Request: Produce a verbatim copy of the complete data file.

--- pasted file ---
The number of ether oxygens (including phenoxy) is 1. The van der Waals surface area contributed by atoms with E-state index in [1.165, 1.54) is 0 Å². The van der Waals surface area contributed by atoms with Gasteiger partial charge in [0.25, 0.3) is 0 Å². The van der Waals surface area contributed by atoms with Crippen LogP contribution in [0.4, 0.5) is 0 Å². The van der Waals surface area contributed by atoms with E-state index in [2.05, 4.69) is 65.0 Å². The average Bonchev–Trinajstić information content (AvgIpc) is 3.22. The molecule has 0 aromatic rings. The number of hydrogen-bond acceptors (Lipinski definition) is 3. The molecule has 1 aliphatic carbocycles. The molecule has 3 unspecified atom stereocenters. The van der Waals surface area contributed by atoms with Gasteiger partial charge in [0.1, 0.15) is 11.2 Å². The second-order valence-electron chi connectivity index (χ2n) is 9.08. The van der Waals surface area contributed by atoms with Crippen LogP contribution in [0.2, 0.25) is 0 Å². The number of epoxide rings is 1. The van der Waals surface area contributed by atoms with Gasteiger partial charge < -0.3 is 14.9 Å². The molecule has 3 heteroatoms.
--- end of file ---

The number of ether oxygens (including phenoxy) is 1. The van der Waals surface area contributed by atoms with E-state index in [1.165, 1.54) is 0 Å². The van der Waals surface area contributed by atoms with Gasteiger partial charge in [0.25, 0.3) is 0 Å². The van der Waals surface area contributed by atoms with Crippen LogP contribution in [0.4, 0.5) is 0 Å². The van der Waals surface area contributed by atoms with E-state index in [2.05, 4.69) is 65.0 Å². The average Bonchev–Trinajstić information content (AvgIpc) is 3.22. The molecule has 0 aromatic rings. The number of hydrogen-bond acceptors (Lipinski definition) is 3. The molecule has 1 aliphatic carbocycles. The molecule has 3 unspecified atom stereocenters. The van der Waals surface area contributed by atoms with Gasteiger partial charge in [0.1, 0.15) is 11.2 Å². The second-order valence-electron chi connectivity index (χ2n) is 9.08. The van der Waals surface area contributed by atoms with Crippen LogP contribution in [0.2, 0.25) is 0 Å². The number of epoxide rings is 1. The van der Waals surface area contributed by atoms with Gasteiger partial charge < -0.3 is 14.9 Å². The molecule has 3 heteroatoms.